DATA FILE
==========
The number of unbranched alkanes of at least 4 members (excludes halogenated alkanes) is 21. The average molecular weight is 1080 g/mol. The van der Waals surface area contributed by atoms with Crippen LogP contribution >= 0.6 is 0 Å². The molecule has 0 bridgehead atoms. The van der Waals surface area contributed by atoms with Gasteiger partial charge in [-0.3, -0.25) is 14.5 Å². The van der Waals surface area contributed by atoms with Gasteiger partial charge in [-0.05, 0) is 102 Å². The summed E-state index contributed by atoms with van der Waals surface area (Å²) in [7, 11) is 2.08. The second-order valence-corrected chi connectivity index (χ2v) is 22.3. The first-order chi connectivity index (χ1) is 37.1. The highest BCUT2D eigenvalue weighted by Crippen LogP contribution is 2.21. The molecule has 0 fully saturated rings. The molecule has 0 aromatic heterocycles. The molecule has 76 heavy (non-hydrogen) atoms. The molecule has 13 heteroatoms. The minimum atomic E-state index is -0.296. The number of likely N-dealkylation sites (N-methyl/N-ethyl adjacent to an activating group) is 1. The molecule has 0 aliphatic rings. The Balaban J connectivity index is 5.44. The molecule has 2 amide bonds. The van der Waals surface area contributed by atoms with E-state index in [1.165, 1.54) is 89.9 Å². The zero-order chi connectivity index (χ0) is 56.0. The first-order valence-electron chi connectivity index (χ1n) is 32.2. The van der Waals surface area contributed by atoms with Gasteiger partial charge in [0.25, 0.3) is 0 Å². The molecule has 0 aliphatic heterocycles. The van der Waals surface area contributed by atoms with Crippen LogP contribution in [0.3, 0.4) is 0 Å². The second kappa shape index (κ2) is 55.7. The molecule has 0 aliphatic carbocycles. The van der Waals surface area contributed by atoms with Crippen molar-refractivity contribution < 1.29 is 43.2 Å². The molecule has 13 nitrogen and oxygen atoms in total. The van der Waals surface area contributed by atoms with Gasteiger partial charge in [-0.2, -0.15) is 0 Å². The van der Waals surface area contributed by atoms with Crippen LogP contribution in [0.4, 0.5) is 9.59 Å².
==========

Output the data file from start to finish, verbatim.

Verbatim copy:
The number of unbranched alkanes of at least 4 members (excludes halogenated alkanes) is 21. The average molecular weight is 1080 g/mol. The van der Waals surface area contributed by atoms with Crippen LogP contribution >= 0.6 is 0 Å². The molecule has 0 bridgehead atoms. The van der Waals surface area contributed by atoms with Gasteiger partial charge in [-0.3, -0.25) is 14.5 Å². The van der Waals surface area contributed by atoms with Gasteiger partial charge in [-0.05, 0) is 102 Å². The summed E-state index contributed by atoms with van der Waals surface area (Å²) in [7, 11) is 2.08. The second-order valence-corrected chi connectivity index (χ2v) is 22.3. The first-order chi connectivity index (χ1) is 37.1. The highest BCUT2D eigenvalue weighted by Crippen LogP contribution is 2.21. The molecule has 0 fully saturated rings. The molecule has 0 aromatic heterocycles. The molecule has 76 heavy (non-hydrogen) atoms. The molecule has 13 heteroatoms. The minimum atomic E-state index is -0.296. The number of likely N-dealkylation sites (N-methyl/N-ethyl adjacent to an activating group) is 1. The molecule has 0 aliphatic rings. The Balaban J connectivity index is 5.44. The molecule has 2 amide bonds. The van der Waals surface area contributed by atoms with E-state index in [1.165, 1.54) is 89.9 Å². The zero-order chi connectivity index (χ0) is 56.0. The first-order valence-electron chi connectivity index (χ1n) is 32.2. The van der Waals surface area contributed by atoms with Gasteiger partial charge in [0.25, 0.3) is 0 Å². The molecule has 0 aliphatic heterocycles. The van der Waals surface area contributed by atoms with Crippen LogP contribution in [0.3, 0.4) is 0 Å². The second kappa shape index (κ2) is 55.7. The molecule has 0 aliphatic carbocycles. The van der Waals surface area contributed by atoms with Crippen molar-refractivity contribution < 1.29 is 43.2 Å². The molecule has 13 nitrogen and oxygen atoms in total. The van der Waals surface area contributed by atoms with Gasteiger partial charge in [-0.2, -0.15) is 0 Å². The van der Waals surface area contributed by atoms with Crippen LogP contribution in [0.4, 0.5) is 9.59 Å².